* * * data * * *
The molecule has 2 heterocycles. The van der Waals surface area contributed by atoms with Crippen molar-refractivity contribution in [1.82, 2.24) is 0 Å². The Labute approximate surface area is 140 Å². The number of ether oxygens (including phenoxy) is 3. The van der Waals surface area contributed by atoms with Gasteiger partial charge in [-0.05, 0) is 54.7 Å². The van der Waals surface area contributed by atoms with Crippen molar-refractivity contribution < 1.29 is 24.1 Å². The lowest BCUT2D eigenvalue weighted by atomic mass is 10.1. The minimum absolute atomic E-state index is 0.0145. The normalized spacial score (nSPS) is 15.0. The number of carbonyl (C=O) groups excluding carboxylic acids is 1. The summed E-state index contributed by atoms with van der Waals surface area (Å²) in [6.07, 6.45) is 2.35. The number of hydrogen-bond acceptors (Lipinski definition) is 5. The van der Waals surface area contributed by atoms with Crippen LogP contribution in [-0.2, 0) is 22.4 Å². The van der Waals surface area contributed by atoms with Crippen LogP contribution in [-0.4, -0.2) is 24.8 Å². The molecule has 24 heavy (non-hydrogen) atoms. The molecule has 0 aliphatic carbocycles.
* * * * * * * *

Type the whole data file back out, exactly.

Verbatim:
The molecule has 2 heterocycles. The van der Waals surface area contributed by atoms with Crippen molar-refractivity contribution in [1.82, 2.24) is 0 Å². The Labute approximate surface area is 140 Å². The number of ether oxygens (including phenoxy) is 3. The van der Waals surface area contributed by atoms with Gasteiger partial charge in [-0.05, 0) is 54.7 Å². The van der Waals surface area contributed by atoms with Crippen molar-refractivity contribution < 1.29 is 24.1 Å². The lowest BCUT2D eigenvalue weighted by atomic mass is 10.1. The minimum absolute atomic E-state index is 0.0145. The normalized spacial score (nSPS) is 15.0. The number of carbonyl (C=O) groups excluding carboxylic acids is 1. The summed E-state index contributed by atoms with van der Waals surface area (Å²) in [6.07, 6.45) is 2.35. The number of hydrogen-bond acceptors (Lipinski definition) is 5. The van der Waals surface area contributed by atoms with Crippen LogP contribution in [-0.2, 0) is 22.4 Å². The van der Waals surface area contributed by atoms with Crippen LogP contribution in [-0.4, -0.2) is 24.8 Å². The molecule has 24 heavy (non-hydrogen) atoms. The molecule has 0 aliphatic carbocycles.